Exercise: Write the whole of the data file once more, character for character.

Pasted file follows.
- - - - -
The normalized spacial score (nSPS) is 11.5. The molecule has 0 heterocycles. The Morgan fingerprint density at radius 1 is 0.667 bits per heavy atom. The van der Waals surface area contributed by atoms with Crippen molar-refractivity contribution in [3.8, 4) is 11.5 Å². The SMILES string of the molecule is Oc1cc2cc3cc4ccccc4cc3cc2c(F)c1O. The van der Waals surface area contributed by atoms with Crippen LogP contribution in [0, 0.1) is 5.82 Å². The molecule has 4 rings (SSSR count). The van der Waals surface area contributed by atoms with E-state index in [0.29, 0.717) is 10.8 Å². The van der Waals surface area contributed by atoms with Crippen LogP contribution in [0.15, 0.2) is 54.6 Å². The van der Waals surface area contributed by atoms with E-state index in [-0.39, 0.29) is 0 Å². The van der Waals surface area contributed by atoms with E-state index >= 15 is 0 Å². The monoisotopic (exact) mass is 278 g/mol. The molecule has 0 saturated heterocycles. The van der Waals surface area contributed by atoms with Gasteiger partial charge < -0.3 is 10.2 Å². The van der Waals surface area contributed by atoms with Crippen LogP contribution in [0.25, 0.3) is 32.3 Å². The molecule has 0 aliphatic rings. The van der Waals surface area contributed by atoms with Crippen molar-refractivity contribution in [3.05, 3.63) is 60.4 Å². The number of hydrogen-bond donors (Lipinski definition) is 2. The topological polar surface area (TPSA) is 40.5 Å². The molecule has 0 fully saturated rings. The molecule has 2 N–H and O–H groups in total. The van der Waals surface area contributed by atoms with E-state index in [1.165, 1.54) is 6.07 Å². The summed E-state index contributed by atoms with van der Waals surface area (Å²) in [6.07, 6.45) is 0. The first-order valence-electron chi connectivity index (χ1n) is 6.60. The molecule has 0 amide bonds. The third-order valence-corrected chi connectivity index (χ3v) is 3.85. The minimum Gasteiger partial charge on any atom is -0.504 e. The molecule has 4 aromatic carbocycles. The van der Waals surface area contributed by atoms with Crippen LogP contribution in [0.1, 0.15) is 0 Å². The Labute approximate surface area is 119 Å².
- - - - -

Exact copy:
The normalized spacial score (nSPS) is 11.5. The molecule has 0 heterocycles. The Morgan fingerprint density at radius 1 is 0.667 bits per heavy atom. The van der Waals surface area contributed by atoms with Crippen molar-refractivity contribution in [3.8, 4) is 11.5 Å². The SMILES string of the molecule is Oc1cc2cc3cc4ccccc4cc3cc2c(F)c1O. The van der Waals surface area contributed by atoms with Crippen LogP contribution in [0, 0.1) is 5.82 Å². The molecule has 4 rings (SSSR count). The van der Waals surface area contributed by atoms with E-state index in [0.29, 0.717) is 10.8 Å². The van der Waals surface area contributed by atoms with Crippen LogP contribution in [0.15, 0.2) is 54.6 Å². The van der Waals surface area contributed by atoms with E-state index in [-0.39, 0.29) is 0 Å². The van der Waals surface area contributed by atoms with E-state index >= 15 is 0 Å². The monoisotopic (exact) mass is 278 g/mol. The molecule has 0 saturated heterocycles. The van der Waals surface area contributed by atoms with Gasteiger partial charge < -0.3 is 10.2 Å². The van der Waals surface area contributed by atoms with Crippen LogP contribution in [0.25, 0.3) is 32.3 Å². The molecule has 0 aliphatic rings. The van der Waals surface area contributed by atoms with Crippen molar-refractivity contribution in [3.05, 3.63) is 60.4 Å². The number of hydrogen-bond donors (Lipinski definition) is 2. The topological polar surface area (TPSA) is 40.5 Å². The molecule has 0 fully saturated rings. The molecule has 2 N–H and O–H groups in total. The van der Waals surface area contributed by atoms with E-state index in [1.165, 1.54) is 6.07 Å². The summed E-state index contributed by atoms with van der Waals surface area (Å²) in [6.07, 6.45) is 0. The first-order valence-electron chi connectivity index (χ1n) is 6.60. The molecule has 0 amide bonds. The third-order valence-corrected chi connectivity index (χ3v) is 3.85. The minimum Gasteiger partial charge on any atom is -0.504 e. The molecule has 4 aromatic carbocycles. The van der Waals surface area contributed by atoms with Crippen LogP contribution in [0.1, 0.15) is 0 Å². The Labute approximate surface area is 119 Å².